Graduate Automotive Technology Education (GATE)

DOE established the Graduate Automotive Technology Education (GATE) Centers of Excellence to provide future generations of engineers and scientists with knowledge and skills in advanced automotive technologies. By funding curriculum development and expansion as well as laboratory research, GATE allows higher education institutions to develop multidisciplinary training. As a result, GATE promotes the development of a skilled workforce of engineering professionals who will overcome technical barriers and help commercialize the next generation of advanced automotive technologies.

To that end, ten GATE centers were originally established in 1998 at nine universities. In 2005, DOE held a second competition to form new, or expand, existing GATE Centers of Excellence. Award recipients received funds to support graduate research and establish and/or expand course study and laboratory work. These improvements supported graduate engineering degree programs with a focus or certificate in critical automotive technology areas. Eight universities received awards in 2005 for programs focused on hybrid propulsion systems, fuel cells, advanced computation and simulation, energy storage systems, biofuels, and lightweight materials.

In late 2011, the GATE initiative awarded $6.4 million over the course of five years to support seven Centers of Excellence at American colleges, universities, and university-affiliated research institutions. The awardees will focus on three critical automotive technology areas: hybrid propulsion, energy storage, and lightweight materials. The newly designated GATE Centers are as follows:

  • The Ohio State University — This project will help prepare a new generation of engineers to lead system integration projects in the following areas related to energy-efficient vehicles: efficient energy conversion, advanced energy storage, lightweight body and chassis systems, and vehicle systems control, including vehicle-grid and vehicle-infrastructure connectivity.
  • Regents University of Michigan — This project will establish a GATE Center for Electric Drive Transportation at the University of Michigan - Dearborn (UMD). The center will build upon UMD's existing PhD and Master's (MS) Degree programs in Automotive Systems Engineering (ASE), as well as faculty expertise and research achievements in the area of electric drive vehicles, including battery electric vehicles, extended-range electric vehicles, hybrid electric vehicles, and plug-in hybrid electric vehicles.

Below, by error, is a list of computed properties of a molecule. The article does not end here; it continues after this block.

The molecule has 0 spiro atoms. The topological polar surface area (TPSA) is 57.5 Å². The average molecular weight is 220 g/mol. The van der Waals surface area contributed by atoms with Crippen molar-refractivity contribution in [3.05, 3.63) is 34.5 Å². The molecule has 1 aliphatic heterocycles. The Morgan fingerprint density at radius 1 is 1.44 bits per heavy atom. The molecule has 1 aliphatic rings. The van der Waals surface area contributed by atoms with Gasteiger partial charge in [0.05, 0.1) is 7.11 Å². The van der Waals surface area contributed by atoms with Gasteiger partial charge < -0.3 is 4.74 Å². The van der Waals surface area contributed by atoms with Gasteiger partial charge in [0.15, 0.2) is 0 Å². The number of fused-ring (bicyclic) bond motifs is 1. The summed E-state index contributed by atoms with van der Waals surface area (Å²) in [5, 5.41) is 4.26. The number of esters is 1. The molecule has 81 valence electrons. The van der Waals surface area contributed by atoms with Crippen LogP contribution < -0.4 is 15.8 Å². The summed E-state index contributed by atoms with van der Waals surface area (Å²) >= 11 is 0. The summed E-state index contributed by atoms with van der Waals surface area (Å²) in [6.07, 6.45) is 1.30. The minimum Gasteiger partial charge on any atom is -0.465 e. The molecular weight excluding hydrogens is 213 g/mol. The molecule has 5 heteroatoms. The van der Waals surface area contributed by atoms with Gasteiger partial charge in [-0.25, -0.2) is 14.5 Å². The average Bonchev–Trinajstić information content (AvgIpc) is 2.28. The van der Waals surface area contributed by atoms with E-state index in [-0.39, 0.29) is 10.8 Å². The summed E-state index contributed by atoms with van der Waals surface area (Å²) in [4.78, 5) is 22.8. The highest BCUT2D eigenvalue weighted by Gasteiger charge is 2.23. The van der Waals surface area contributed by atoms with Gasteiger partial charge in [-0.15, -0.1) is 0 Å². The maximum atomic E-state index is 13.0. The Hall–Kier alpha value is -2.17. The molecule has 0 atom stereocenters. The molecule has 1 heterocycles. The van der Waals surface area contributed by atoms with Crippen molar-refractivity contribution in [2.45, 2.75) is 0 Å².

• Regents University of Colorado, Colorado Springs — This project will create the Innovative Drivetrains in Electric Automotive Technology Education (IDEATE) project, a partnership between The University of Colorado, Colorado Springs (UCCS) and the University of Colorado, Boulder (CU-Boulder) that will focus on graduate education in electric drivetrain vehicles. The project goal is to achieve a 50% reduction in commercial vehicle fuel use, resulting in fuel savings of about 6,000 gallons/year per commercial vehicle. To achieve this objective, the Center will provide eight Research Fellowships and industry-supported research projects.
  • Purdue University — This project will allow Purdue University's Hoosier Heavy Hybrid Center of Excellence to comprehensively train, educate, and equip the next generation of research scientists and engineers to address technical challenges and respond to opportunities unique to medium and heavy-duty hybrid vehicles.
  • Clemson University — This project will allow Clemson University to establish a GATE Center of Excellence in Sustainable Vehicle Systems that will train the highly skilled engineering workforce of the future to understand and address challenges in advanced vehicle design and development, including life-cycle impact of vehicles, energy use and emissions, reliability, manufacturing, cost-of-ownership, customer preference and public policy.
  • Pennsylvania State University — This project will allow Penn State University's GATE program to coordinate laboratory and training resources among several research units including the Larson Institute, the Department of Mechanical Engineering, the Department of Engineering Science and Mechanics, and the Department of Energy and Mineral Engineering. The GATE Program Faculty will develop industry relationships and support through individual energy storage centers and the Hybrid and Hydrogen Vehicle Research Laboratory.
  • The University of Alabama at Birmingham — This project will allow the University of Alabama at Birmingham (UAB) School of Engineering to expand its GATE Center of Excellence in Lightweight Materials and Manufacturing Technologies. The UAB GATE center will be a multi-disciplinary entity representing ten GATE faculty members specializing in Materials, Mechanical, Biomedical and Civil Engineering.

To be selected, each school had to meet very stringent requirements. Each proposed a curriculum and process for guiding and administering the academic and research aspects of the GATE Program. Each school also had to have significant experience with one or more of the key technologies and have access to laboratory facilities and equipment to support their proposed programs.